The lines all end with carriage return line feed, except 1, which ends with just carriage return, and 2, which ends with just line feed. The purpose of this is to allow st_freadsignature() to test whether the binary file has inappropriately been run though an ASCII end-of-line conversion routine and to issue the appropriate message if it has.

StataCorp is moving toward having all binary files created by Stata use this standard header. As of Stata 11, .dta and .gph files do not yet use this header.

st_fwritesignature() and _st_fwritesignature()

The syntax of st_fwritesignature() is

void st_fwritesignature(fh, id, ver):

fh specifies the file handle of the already open file.

id specifies a string of up to 32 characters that identifies the type of file being written. This string can also be used in error messages of the type "file not id" and "file is id", so choose an identifier that works well with them; id should not contain the word "file". id might be "output table". Longer identifiers are better than shorter ones.

ver must be an integer between 1 and 9,999 and specifies the version of the file-writing software. This is the version of the software you are writing and so initially, it will be 1. If you later change the way you write files, increment this number.

The syntax of _st_fwritesignature() is

real scalar _st_fwritesignature(fh, id, ver, quietly)

fh, id, and ver are as described above.

quietly is optional and should be 0 or 1; 1 indicates that error messages are not to be displayed.

_st_fwritesignature() returns a file error code, which is 0 or a negative integer; see [M-5] ferrortext().

st_freadsignature() and _st_freadsignature()

The syntax of st_freadsignature() is

void st_freadsignature(fh, id, ver, f_ver[, f_byteorder, f_date])

fh specifies the file handle of the already open file.

id specifies the string of up to 32 characters that identifies the type of file being read. This is the same id that was specified with st_fwritesignature(). If the id specified does not match the id in the header, an error message will be issued and execution canceled.

ver must be an integer between 1 and 9,999 and specifies the highest version of the file that your code is prepared to read. If ver specified is less than ver in the file, the appropriate file-too-new error message will be issued and execution canceled.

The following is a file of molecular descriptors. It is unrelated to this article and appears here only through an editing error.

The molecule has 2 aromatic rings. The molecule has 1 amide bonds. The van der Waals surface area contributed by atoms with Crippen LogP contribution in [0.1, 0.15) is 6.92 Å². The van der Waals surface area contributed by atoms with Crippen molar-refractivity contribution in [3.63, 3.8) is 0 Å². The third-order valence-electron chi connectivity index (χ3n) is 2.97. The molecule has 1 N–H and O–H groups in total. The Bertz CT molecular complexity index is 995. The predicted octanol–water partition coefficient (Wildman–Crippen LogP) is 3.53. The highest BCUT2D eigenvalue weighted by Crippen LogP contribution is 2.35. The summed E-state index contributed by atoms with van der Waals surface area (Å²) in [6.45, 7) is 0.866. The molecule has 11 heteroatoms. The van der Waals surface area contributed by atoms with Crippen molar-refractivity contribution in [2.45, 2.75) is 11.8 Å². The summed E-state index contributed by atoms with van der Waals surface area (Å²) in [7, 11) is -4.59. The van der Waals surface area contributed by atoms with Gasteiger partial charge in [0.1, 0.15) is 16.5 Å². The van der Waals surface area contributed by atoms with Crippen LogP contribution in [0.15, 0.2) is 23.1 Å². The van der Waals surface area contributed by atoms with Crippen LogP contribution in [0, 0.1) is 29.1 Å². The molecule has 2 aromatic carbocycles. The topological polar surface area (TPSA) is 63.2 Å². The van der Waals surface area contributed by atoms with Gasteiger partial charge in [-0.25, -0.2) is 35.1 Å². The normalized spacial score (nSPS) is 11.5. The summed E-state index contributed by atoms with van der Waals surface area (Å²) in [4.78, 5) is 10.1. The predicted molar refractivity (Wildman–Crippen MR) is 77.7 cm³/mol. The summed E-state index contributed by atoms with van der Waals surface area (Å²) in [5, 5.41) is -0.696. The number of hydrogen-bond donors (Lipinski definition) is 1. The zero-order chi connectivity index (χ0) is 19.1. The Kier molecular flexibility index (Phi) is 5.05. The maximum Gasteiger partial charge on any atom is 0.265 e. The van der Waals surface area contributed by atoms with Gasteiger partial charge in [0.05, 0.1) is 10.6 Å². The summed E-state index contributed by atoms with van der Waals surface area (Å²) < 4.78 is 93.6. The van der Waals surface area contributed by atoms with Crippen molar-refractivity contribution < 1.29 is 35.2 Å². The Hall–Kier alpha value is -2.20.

f_ver receives a returned result; its original contents are irrelevant. f_ver will contain the ver recorded in the file header. It is guaranteed that f_ver <= ver.

f_byteorder is optional. f_byteorder receives a returned result; its original contents are irrelevant. f_byteorder will contain 1 or 2, reflecting the byte order on the computer by which the file was written; see [M-5] byteorder().

f_date is optional. f_date receives a returned result; its original contents are irrelevant. f_date will contain a number equal to the %tc format date on which the file was written.

_st_freadsignature() returns a file error code, which is 0 or a negative integer; see [M-5] ferrortext().

The syntax of _st_freadsignature() is

real scalar _st_freadsignature(fh, id, ver, quietly, f_ver[, f_byteorder, f_date])

fh, id, ver, f_ver, f_byteorder, and f_date are as described above, except that, any place it was mentioned that an error message would be issued and execution canceled, rather than execution being canceled, a negative file error code will be returned; see [M-5] ferrortext().

quietly is optional and should be 0 or 1; 1 indicates that error messages are not to be displayed.

Conformability

st_freadsignature(fh, id, ver, f_ver, f_byteorder, f_date): input: fh: 1 x 1 id: 1 x 1 ver: 1 x 1 output: f_ver: 1 x 1 f_byteorder: 1 x 1 (optional) f_date: 1 x 1 (optional)

_st_freadsignature(fh, id, ver, quietly, f_ver, f_byteorder, f_date): input: fh: 1 x 1 id: 1 x 1 ver: 1 x 1 quietly: 1 x 1 output: f_ver: 1 x 1 f_byteorder: 1 x 1 (optional) f_date: 1 x 1 (optional) result: 1 x 1

st_fwritesignature(fh, id, ver): fh: 1 x 1 id: 1 x 1 ver: 1 x 1 result: void

_st_fwritesignature(fh, id, ver, quietly): fh: 1 x 1 id: 1 x 1 ver: 1 x 1 quietly: 1 x 1 result: 1 x 1

Diagnostics

All functions abort with error when misused.

st_fwritesignature() and st_freadsignature() issue error messages and cancel execution when file errors occur or when the file does not match what is expected. No traceback log is produced.

_st_fwritesignature() and _st_freadsignature() do not cancel execution in those cases; a negative file error code is returned.

In professional applications, it is usually necessary to use the underscore variants of the functions. That is not true here if the desire is simply to cancel execution. These functions do not produce traceback logs unless used incorrectly.

If you use the underscore functions, you must close the file if a nonzero value is returned; the underscore functions do not do that for you.

Source code

st_fsignature.mata for all functions.